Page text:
While iOS 16 rumors are a bit thin on the ground at the moment, rumours iOS 16 Features suggest we look at lock screen improvements, notificationssome AR/VR integration and more health tracking capabilities.
But each iteration of iOS demands a greater processing toll, which some handsets inevitably have to miss. Apple has a very good track record of supporting handsets for the long term – iOS 15 supports phones that first came out in 2015, for example, but there are limits. With that in mind, we believe that the next iPhones will be limited to iOS 15 for the rest of their working lives.
iPhone 6S and 6S Plus
Practically old in smartphone terms, the iPhone 6s and larger 6s Plus Launched in September 2015, when Barack Obama was still in the White House, there was no such thing as AirPods and the first-generation Apple Watch was only six months old.
Those two phones launched with iOS 9 and have been out of stock for nearly four years, so the end of support shouldn’t come as much of a surprise. The iPhone 6s family had it very well indeed.
iPhone SE (2016)
Though a good seven months younger than the iPhone 6s and 6s Plus, the original iPhone SE actually uses the same Apple A9 chipset and 2GB of RAM.
In other words, if the 6s goes, so does the first-generation SE. But the good news is that the two newer iterations should be safe for some time, given those versions of the iPhone SE that launched in 2020 and this year respectively. The iPhone SE 2022 even has the same A15 Bionic processor that powers Apple’s more expensive ones iPhone 13 lineup, so it will be supported for some time.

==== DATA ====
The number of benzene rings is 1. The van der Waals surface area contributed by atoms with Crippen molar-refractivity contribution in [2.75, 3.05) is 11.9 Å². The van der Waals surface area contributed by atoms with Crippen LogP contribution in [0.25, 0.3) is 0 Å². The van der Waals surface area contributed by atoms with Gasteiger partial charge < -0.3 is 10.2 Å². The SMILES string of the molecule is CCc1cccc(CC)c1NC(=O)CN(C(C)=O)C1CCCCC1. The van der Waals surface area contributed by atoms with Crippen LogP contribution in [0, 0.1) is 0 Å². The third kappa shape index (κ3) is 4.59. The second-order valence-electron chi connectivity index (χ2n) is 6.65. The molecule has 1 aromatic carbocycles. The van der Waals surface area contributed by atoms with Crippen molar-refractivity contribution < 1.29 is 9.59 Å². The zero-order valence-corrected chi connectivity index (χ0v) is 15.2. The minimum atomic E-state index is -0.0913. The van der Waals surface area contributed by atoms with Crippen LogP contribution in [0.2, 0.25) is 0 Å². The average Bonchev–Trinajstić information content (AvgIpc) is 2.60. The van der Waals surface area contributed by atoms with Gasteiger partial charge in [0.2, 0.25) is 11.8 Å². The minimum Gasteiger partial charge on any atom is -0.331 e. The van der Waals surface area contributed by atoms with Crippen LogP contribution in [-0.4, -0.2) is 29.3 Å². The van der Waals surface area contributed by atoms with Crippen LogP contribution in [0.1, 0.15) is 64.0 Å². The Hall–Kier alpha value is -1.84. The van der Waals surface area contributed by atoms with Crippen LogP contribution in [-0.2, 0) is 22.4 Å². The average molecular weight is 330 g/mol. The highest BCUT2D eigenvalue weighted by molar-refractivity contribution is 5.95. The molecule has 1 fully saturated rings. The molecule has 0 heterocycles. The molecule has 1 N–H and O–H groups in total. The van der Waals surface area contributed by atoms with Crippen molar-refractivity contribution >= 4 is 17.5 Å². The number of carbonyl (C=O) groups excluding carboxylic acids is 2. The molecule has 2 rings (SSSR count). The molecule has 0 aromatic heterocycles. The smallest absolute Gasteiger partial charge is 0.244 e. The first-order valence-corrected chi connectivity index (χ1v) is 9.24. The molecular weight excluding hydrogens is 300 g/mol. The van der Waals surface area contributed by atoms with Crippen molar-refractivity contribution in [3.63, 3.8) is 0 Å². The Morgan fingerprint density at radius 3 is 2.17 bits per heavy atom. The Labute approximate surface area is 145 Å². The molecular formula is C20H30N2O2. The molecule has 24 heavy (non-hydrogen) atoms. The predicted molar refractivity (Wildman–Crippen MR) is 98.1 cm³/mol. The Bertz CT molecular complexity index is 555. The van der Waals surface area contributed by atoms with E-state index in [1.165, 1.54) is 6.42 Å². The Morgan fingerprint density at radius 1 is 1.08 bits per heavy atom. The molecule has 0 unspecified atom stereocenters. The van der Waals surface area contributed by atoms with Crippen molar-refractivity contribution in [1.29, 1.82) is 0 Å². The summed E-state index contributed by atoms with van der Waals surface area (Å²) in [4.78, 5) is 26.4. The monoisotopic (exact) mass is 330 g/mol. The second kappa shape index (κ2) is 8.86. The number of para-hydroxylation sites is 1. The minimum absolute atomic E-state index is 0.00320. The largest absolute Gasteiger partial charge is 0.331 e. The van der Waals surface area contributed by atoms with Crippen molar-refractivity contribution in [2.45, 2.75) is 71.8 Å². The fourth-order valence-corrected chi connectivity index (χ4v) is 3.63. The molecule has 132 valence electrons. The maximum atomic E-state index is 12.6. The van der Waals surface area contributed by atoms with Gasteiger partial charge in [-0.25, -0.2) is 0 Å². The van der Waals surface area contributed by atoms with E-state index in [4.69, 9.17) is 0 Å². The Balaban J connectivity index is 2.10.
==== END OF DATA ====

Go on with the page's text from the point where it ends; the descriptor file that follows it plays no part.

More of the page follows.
Which iPhones will get iOS 16?
Indeed, if these are the only three iPhones missing out on the iOS 16 upgrade, then these handsets are all eligible through elimination:
- iPhone 7 and 7 Plus
- iPhone 8 and 8 Plus
- iPhone X
- iPhone SE (2020)
- iPhone XS and XS Max
- iPhone XR
- iPhone 11† 11 Proand 11 Pro Max
- iPhone 12 mini† iPhone 12† 12 Proand 12 Pro Max
- iPhone 13 miniiPhone13, 13 Proand 13 Pro Max
- iPhone SE (2022)
- iPhone 14iPhone 14 Max, 14 Pro and 14 Pro Max
If your iPhone is eligible to download iOS 16, Apple should be sure of its usability. But if you own one of the older models, we recommend one of the best iPhones to replace your current handset or to decide whether it is wiser to wait for the iPhone 14 this fall.
What about iPads?
While iPads technically run a different operating system — iPadOS — it’s a very close relative of iOS and will almost certainly be upgraded to iOS this fall. iPad OS 16† With iPadOS 15, support went even beyond iOS 15, with the aging 2014 iPad Air 2 eligible for the upgrade.
This time we suspect that multiple tablets will not make it. Not only is the iPad Air 2 ready to miss, but we’re willing to bet that the 5th-generation iPad, 4th-generation iPad mini, and maybe even the original 2015 iPad Pro might be too slow to make the cut.
We’ll probably find out if all of these assumptions are correct at next week’s conference for Apple developers. Here is how do you watch WWDC 2022 if you want to tune live.
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